Wednesday, August 8, 2012

Mulberry Trees and Silkworms

I am sure there must be people who have never seen mulberry trees. Someone from Sweden or Canada or Alaska? And of course here we have plenty of them; they are grown along roadsides and sometimes as field borders:

They give very nice fruit:

...and the leaves are used to feed silkworms which then make cocoons, and the cocoons are used to make wonderful mulberry silk. Traditionally, it was primarily produced in Ferghana valley, in the city of Margilan, but now they started production in Karakalpakstan (people there suffer from the Aral Sea disaster and certainly need to generate more income).

I know everyone knows about silkworms. I must confess I have never seen them live, but my distant relatives used to breed them to sell cocoons, and they had to pick a lot of mulberry leaves to feed the creatures.

I was just thinking, how lucky we are to have silk produced here, of our own raw materials. I am collecting vintage silk, and some fabrics are really beautiful. In the picture below you can see me hunting for my silk treasures in Bukhara:

And I think these fabrics are stunning - I draped my Arabella to see what it looks like:

The inner layer is chiffon, weightless like air, breathing and moving with every breath and  movement of the owner. The upper layer is crepe de chine, matte and smooth and much heavier than chiffon. I have a chiffon top on sale here -  the very last one, we only had enough fabric for three, and one is mine. And now I am thinking of making a draped blouse of the crepe de chine to wear them together (oh no! I have no space in my closet and I do not have enough days in the year to wear everything... however I think I will have a blouse, anyway. You can have one, too).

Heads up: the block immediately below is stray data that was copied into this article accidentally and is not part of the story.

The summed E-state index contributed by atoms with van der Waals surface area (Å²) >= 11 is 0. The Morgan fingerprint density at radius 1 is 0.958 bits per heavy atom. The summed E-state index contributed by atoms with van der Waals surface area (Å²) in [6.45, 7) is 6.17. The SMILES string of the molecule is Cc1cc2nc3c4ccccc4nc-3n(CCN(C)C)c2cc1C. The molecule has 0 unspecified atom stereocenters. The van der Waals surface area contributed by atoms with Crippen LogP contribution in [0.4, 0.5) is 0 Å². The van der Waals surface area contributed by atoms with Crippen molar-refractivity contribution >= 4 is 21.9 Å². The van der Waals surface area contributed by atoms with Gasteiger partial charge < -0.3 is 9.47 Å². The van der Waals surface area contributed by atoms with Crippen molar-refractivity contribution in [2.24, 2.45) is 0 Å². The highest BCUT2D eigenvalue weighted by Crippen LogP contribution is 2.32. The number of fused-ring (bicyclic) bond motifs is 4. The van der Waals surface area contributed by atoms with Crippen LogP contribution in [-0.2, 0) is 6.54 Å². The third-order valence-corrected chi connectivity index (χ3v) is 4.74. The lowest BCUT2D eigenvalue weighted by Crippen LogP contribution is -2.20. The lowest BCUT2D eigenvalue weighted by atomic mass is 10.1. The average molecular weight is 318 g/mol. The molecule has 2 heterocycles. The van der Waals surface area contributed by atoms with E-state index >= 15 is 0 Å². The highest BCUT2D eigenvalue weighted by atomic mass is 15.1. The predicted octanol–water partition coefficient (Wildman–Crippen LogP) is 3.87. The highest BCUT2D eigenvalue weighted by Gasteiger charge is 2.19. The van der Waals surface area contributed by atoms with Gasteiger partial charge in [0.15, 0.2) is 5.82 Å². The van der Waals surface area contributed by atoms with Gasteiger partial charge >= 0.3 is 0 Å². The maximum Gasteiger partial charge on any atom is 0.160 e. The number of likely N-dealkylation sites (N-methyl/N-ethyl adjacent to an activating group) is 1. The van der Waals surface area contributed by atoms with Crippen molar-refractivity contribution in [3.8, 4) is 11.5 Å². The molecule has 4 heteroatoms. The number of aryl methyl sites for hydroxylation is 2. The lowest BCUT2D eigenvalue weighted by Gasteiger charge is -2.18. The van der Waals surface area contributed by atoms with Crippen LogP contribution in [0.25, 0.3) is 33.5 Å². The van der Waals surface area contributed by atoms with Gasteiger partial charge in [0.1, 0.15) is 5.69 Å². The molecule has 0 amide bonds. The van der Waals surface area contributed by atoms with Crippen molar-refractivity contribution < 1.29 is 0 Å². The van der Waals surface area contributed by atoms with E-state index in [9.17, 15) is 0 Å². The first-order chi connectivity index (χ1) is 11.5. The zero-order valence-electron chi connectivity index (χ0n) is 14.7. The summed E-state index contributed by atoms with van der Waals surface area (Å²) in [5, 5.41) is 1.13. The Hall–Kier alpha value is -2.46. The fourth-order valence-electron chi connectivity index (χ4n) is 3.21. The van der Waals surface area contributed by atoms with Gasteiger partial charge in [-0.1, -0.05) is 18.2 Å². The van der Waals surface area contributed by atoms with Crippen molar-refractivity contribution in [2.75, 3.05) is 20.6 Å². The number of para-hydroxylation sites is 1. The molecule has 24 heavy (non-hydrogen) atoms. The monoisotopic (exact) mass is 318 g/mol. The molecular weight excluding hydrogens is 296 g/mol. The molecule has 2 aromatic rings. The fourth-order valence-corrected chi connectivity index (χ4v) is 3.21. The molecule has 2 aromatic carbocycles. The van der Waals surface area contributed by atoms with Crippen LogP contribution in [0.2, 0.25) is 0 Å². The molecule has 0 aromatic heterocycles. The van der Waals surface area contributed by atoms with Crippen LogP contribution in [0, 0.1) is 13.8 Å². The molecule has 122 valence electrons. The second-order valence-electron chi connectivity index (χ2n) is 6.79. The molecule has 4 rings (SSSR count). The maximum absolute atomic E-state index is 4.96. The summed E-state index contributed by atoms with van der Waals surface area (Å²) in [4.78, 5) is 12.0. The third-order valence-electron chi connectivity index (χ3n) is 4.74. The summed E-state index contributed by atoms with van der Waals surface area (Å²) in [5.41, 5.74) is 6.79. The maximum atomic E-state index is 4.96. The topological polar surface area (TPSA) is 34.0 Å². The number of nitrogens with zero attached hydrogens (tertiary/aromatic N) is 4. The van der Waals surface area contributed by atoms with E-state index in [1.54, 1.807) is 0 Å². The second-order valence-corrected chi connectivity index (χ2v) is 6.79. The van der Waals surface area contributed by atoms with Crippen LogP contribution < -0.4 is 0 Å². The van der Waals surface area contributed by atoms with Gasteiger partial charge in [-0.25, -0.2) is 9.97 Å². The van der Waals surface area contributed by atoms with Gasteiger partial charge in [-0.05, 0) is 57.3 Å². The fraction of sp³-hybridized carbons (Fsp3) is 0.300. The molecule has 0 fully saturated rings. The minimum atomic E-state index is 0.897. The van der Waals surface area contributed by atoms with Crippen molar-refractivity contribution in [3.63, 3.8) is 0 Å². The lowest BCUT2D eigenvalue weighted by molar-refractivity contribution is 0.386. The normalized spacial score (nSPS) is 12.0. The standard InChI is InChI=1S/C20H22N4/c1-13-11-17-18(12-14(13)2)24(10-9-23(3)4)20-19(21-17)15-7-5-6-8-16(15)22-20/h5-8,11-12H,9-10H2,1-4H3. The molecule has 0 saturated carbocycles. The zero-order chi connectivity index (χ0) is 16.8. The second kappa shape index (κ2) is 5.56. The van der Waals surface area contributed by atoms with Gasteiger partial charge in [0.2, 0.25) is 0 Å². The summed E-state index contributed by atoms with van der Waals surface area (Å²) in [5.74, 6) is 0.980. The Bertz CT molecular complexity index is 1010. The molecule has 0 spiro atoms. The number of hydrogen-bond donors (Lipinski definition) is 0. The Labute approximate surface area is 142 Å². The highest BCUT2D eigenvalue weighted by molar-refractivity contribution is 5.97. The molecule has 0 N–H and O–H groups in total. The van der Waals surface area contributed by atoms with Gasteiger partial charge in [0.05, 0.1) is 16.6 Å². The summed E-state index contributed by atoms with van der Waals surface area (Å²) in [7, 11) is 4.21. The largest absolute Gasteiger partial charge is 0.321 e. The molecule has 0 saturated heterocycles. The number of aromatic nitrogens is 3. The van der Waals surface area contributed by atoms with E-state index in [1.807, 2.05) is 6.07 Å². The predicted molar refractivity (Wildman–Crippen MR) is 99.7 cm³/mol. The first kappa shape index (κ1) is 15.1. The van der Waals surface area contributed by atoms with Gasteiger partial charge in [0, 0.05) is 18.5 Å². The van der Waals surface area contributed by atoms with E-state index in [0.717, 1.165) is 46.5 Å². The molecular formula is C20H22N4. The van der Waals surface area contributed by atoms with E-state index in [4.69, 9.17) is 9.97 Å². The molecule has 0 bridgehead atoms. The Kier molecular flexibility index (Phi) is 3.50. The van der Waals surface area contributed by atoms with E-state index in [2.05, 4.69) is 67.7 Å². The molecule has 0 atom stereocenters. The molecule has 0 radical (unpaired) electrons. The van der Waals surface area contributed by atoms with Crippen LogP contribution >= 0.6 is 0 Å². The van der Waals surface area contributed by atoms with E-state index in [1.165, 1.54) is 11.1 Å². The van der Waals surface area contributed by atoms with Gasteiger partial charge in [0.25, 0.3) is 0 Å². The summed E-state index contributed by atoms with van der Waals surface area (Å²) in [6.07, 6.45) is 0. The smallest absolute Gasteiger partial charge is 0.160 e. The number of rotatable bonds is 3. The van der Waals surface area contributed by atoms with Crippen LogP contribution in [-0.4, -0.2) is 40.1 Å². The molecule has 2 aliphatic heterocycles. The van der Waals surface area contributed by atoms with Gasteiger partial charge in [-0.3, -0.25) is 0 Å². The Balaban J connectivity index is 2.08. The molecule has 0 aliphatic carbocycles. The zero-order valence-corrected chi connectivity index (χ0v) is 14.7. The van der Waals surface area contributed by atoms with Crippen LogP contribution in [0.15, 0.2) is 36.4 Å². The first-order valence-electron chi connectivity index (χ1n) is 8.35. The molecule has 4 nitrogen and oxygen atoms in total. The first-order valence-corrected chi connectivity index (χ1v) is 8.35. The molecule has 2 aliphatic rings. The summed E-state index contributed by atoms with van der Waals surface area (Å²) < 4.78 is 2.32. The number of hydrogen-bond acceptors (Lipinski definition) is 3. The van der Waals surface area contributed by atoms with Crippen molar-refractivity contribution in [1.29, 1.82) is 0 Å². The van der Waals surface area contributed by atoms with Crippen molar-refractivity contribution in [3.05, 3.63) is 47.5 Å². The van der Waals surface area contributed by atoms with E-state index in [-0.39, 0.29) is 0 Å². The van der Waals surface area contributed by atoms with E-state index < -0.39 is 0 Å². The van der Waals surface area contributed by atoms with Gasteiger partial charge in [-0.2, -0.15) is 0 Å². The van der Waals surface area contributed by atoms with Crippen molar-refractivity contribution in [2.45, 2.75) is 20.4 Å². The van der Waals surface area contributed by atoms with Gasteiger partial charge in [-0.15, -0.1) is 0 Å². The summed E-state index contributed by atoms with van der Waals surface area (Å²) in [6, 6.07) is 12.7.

1. Such a wonderful story. We used to have many mulberry trees around our house when I was a child. The berries were so sweet and juicy. Thank you for reminding me this part of my childhood.
    Great post, love your silks!

  2. So, the first reader knows what mulberry trees are like ) Thank you for your lovely warm comment.

    I had a bid mulberry tree in my childhood, too - in my grandparents yard. The tree is still there, but everything else isn't...

  3. Wow, thank you for taking me back in time. Growing up we had a large Mulberry tree in our front yard and for several months of the year my brothers and I were known for having purple feet. We would climb that tree all day and play under its branches. You knew it was a good day when our feet were colored bright :)
    Thank you!

  4. Jill, nice to see you!

    There is a huge mulberry tree in the yard of my grandmother's house. It's the biggest one I have ever seen. And we used to have purple fingers because we picked the berries. That tree was not good for climbing, as even the lowest branches were way too high, so we had to throw sticks to beat the berries down.

  5. Очень интересно про шелк прочитать. У вас это все там прямо близко и везде. А для нас это экзотика. Хоть шелковичные деревья когда то видела в детстве в Крыму - вкусные ягодки. Вот бы покопаться в таких магазинах и шелках Ах!

    1. Гала, приезжай как-нибудь? У нас хорошо весной и летом, и здесь есть интересные туристические маршруты по древним городам. А уж шелка мы с тобой накупим! Я не уверена, что он хорош для валяния - хотя жалею очень, что не сунула тебе кусочек эксельсиора в посылку, замоталась просто... ты б посмотрела, на что похож. Надо бы отправить тебе его все же.


Please say a few words if you feel like it - I will be very happy to read your comment.

Related Posts Plugin for WordPress, Blogger...